To put the matter this way is not to deny the real moral differences among people. Is there no difference between Jeffrey Dahmer and Mother Teresa? Of course there is. One was a sadistic killer, the other an instrument of God’s mercy to multitudes of hurting people. But our perspective is all-important. Let’s suppose that we throw Jeffrey Dahmer into the deepest pit on earth. Then let’s travel to the top of the Sears Tower in downtown Chicago. There we will look over the railing and jeer at Jeffrey Dahmer and congratulate ourselves for being so far above him. Now consider what God sees. From heaven as He looks down, it is as if earth is a trillion miles away. What happens to the distance between us and Jeffrey Dahmer? It vanishes from God’s point of view. That’s why Romans 3:22 says, “There is no difference.” And that’s why the next verse says, “For all have sinned and fall short of the glory of God.” We’re all in the same boat—like it or not.
Wanted: A Righteous Man
During a sermon one Sunday I said that there are no righteous people in Oak Park. None at all. The next Sunday a woman shook my hand and said she wanted to ask me a question. I could tell that she was deeply concerned about something. “Last week you said there was no one righteous in all of Oak Park.” That’s true. I did indeed say that, and I also said there are no righteous people in any of the surrounding cities and towns. Apart from God’s grace, there is no righteousness to be found anywhere. With a face marked with intense concern, she asked, “But Pastor Ray, if you aren’t a righteous man, where can we find one?” Her question was honest and sincere. I didn’t say what I could have said: “If you only knew me like my family knows me, you wouldn’t ask that question.” Instead, I told her to listen to my sermon and she would find the answer. I recounted the story to the congregation and said I would show them the only righteous person in Oak Park—or anywhere else for that matter. Pointing to the cross on the wall behind the pulpit, I declared that Jesus is the only righteous man who ever lived.
And compared to him, I am worse than Jeffrey Dahmer.
Jesus Christ was pure, holy, and perfect in every way. He never sinned, not even one time. Though He was severely tempted, He never gave in. All the rest of us fall so far short that we cannot begin to be compared to Him. He is the only righteous man ever to walk this earth. And we crucified Him. His reward for doing God’s will was death on a bloody Roman cross. Here is the wonder of grace at work. From the murder of a perfect man came God’s plan to rescue the human race. “We all, like sheep, have gone astray, each of us has turned to his own way; and the LORD has laid on him the iniquity of us all“ (Isaiah 53:6). Out of the worst evil God brought forth the greatest good. And only God could have done it. “But God demonstrates his own love for us in this: While we were still sinners, Christ died for us” (Romans 5:8). When I preached this sermon, I paused in the middle of quoting Romans 5:8 and had the audience repeat the word “sinners” several times. That’s what we were when Christ died for us. Note the little word “still.” We were “still” sinners when Christ died for us. He didn’t die for us while we were still “church members” or “good people” or “law-abiding citizens” or “nice neighbors” or “high achievers,” but he died for us while we were still lost in our sin and far away from God. That’s the truth about all of us. Christ died for sinners because it is only sinners that can be saved.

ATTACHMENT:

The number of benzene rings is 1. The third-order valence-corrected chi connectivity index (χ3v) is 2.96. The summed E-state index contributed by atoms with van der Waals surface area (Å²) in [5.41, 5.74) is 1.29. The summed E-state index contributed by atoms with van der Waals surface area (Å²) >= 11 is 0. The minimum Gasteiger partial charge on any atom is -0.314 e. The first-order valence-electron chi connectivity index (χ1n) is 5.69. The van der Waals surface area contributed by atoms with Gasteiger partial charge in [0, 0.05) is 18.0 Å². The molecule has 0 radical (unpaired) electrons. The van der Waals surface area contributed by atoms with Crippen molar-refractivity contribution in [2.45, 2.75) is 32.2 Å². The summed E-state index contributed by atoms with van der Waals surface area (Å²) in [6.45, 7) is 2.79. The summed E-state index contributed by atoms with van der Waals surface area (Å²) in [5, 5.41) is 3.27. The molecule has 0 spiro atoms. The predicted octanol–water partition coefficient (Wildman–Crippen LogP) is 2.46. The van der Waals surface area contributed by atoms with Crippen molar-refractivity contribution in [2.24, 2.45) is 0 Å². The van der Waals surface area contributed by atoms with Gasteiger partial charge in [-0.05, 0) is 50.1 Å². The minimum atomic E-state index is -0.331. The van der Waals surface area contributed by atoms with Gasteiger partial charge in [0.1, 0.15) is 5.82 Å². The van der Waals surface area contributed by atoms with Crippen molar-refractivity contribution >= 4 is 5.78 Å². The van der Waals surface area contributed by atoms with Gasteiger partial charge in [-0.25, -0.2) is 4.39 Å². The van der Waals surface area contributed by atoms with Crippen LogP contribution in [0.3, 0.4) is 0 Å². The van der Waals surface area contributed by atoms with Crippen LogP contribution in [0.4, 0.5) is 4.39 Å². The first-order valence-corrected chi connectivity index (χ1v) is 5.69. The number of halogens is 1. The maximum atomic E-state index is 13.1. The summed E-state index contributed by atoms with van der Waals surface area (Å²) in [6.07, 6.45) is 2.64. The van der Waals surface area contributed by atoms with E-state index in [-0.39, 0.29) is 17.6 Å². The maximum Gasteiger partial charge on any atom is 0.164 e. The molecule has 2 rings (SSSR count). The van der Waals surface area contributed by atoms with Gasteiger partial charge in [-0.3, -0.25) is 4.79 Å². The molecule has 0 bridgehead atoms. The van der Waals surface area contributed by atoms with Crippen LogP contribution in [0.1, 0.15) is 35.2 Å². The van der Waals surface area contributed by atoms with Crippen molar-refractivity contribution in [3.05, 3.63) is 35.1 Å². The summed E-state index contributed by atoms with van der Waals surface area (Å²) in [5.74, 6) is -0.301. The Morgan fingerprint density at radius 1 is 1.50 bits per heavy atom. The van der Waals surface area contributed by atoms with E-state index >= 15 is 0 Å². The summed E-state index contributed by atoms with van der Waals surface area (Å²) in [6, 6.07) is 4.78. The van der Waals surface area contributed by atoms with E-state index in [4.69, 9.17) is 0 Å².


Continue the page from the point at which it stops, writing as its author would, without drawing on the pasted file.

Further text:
“For Sinners Only”
How do we come into contact with the benefits of Christ’s death? Reach out with the empty hands of faith and trust in Christ as your Lord and Savior. The door to heaven is marked, “For Sinners Only.” If you are sinner, you can come in. No one else need apply. Christ died so that sinners like you and me could be saved. Here is God’s call to you and me: “‘Come now, let us reason together,’ says the LORD. ‘Though your sins are like scarlet, they shall be as white as snow’” (Isaiah 1:18). And here is God’s promise to those who come by faith: “the blood of Jesus, his Son, purifies us from all sin” (I John 1:7b).
I said earlier that we are all in the same boat. We are all sinners desperately in need of God’s grace. The death of Christ provides the full payment for our sins. What we could not do for ourselves, God has done for us through the death of his Son. The only thing left is to believe in him. Let all who read these words take them to heart. Run to the cross. Turn from your sin, lay down your self-will, and lay hold of the Son of God who loves you and died for you. Cast yourself completely on Jesus for your salvation. If you trust in him with all your heart, he will not turn you away. This is the promise of God to all who believe in Jesus. God help you to trust in him. Amen.